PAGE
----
YouTube's strategy has been to avoid taking proactive steps to curtail the infringement on its site, thus generating significant traffic and revenues for itself while shifting the entire burden – and high cost – of monitoring YouTube onto the victims of its infringement. This behavior stands in stark contrast to the actions of other significant distributors, who have recognized the fair value of entertainment content and have concluded agreements to make content legally available to their customers around the world.
YouTube has been sued for copyright infringement before and Google currently faces other litigation over its search services.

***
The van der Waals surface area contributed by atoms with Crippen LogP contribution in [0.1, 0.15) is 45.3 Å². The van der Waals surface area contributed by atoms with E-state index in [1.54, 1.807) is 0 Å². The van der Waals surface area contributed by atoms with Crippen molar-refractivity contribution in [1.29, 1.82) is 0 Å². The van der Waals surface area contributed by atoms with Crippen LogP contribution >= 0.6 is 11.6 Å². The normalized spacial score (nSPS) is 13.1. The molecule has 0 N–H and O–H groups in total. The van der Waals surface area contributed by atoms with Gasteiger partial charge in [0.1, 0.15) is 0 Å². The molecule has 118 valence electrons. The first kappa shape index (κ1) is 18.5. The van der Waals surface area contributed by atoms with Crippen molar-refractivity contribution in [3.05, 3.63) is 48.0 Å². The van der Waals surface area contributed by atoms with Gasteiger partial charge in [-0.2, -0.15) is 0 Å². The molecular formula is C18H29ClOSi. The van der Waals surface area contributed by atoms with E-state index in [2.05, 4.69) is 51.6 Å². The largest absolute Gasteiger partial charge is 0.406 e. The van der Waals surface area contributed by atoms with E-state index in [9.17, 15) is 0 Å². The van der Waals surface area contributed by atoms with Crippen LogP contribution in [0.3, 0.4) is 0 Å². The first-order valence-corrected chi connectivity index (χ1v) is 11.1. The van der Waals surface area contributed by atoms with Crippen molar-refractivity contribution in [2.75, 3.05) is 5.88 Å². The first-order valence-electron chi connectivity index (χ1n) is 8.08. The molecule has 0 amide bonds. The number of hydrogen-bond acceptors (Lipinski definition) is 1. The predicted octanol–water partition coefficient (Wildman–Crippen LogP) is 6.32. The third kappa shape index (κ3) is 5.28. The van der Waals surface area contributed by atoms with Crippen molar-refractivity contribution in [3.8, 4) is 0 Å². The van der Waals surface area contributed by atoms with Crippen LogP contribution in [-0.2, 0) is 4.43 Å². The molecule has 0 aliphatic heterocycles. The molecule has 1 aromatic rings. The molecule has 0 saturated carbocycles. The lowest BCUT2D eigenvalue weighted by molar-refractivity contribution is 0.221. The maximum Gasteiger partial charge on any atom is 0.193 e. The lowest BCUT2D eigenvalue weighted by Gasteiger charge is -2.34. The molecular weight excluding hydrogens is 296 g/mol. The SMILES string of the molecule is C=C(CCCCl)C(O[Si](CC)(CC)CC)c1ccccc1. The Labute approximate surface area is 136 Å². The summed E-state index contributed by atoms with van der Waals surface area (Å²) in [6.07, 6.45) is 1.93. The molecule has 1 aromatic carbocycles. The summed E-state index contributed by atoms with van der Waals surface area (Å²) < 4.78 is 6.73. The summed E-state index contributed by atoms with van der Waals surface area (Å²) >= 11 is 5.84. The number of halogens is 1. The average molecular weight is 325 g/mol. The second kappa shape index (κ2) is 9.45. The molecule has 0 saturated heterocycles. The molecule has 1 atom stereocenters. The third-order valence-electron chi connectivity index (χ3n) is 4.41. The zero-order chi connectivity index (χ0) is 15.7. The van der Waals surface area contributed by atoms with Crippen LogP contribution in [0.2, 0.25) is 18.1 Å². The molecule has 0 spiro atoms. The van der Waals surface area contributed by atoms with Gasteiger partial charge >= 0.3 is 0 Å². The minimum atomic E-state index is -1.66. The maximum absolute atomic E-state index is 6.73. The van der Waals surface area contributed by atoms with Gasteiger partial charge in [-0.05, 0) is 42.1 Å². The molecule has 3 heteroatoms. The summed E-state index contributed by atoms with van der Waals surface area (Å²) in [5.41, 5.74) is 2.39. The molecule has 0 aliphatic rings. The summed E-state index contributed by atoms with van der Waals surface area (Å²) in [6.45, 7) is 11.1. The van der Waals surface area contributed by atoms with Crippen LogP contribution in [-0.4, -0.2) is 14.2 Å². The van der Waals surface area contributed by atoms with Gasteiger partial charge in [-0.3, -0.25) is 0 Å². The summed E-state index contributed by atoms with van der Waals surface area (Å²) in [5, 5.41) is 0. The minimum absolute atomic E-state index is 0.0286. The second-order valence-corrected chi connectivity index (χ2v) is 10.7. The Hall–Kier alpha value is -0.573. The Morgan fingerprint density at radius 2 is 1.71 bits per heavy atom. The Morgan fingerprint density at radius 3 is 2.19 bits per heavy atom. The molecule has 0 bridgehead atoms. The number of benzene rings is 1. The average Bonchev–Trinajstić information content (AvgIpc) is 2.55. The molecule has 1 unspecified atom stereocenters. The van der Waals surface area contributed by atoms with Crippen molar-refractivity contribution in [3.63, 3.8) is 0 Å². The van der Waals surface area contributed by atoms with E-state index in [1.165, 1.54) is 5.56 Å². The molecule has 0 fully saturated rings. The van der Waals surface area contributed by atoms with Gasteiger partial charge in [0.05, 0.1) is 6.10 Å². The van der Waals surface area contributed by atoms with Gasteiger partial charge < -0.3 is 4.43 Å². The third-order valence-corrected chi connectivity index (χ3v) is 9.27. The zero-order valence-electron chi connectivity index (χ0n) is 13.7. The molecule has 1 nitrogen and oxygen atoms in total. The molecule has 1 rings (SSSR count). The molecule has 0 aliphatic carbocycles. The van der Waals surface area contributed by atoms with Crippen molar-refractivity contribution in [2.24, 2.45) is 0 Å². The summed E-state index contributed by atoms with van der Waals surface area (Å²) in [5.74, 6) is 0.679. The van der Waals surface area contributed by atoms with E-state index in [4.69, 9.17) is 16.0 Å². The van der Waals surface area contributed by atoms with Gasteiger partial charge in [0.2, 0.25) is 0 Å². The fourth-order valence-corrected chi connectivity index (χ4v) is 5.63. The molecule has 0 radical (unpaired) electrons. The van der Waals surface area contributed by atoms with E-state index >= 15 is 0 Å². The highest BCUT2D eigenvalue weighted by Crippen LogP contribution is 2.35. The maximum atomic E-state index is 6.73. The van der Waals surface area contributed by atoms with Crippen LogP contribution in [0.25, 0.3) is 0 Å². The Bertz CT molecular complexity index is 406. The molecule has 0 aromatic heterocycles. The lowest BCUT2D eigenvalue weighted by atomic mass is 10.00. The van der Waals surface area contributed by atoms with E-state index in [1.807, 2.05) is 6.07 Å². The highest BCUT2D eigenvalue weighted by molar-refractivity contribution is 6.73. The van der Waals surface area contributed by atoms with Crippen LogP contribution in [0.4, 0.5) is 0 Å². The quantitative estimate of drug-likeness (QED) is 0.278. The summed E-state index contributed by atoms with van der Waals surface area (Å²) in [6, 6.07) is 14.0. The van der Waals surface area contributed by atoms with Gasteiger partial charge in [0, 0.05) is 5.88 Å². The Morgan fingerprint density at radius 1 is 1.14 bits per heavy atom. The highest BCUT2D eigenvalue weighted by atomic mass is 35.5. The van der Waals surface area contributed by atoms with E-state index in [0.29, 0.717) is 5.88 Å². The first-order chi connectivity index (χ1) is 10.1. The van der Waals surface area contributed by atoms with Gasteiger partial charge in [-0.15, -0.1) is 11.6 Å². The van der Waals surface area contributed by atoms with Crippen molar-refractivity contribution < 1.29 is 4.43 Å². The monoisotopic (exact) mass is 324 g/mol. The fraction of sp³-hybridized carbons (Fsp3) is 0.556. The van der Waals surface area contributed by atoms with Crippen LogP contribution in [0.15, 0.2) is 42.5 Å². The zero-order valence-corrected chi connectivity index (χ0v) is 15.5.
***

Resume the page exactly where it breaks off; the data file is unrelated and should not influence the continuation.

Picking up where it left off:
Last month, a Belgian court ruled that Google had violated copyright law by linking to Belgian newspapers without receiving permission to do so, and ordered it to pay $32,500 per day until the content was removed. Google has also been sued by Copiepresse, which represents 17 German and French language newspapers, for copyright infringement. The media outlets are pushing to have Internet engines like Google pay for links to the European news and many of the newspapers are in negotiations with Google to reach such agreements. Two of the five Copiepresse groups that sued have already settled with Google.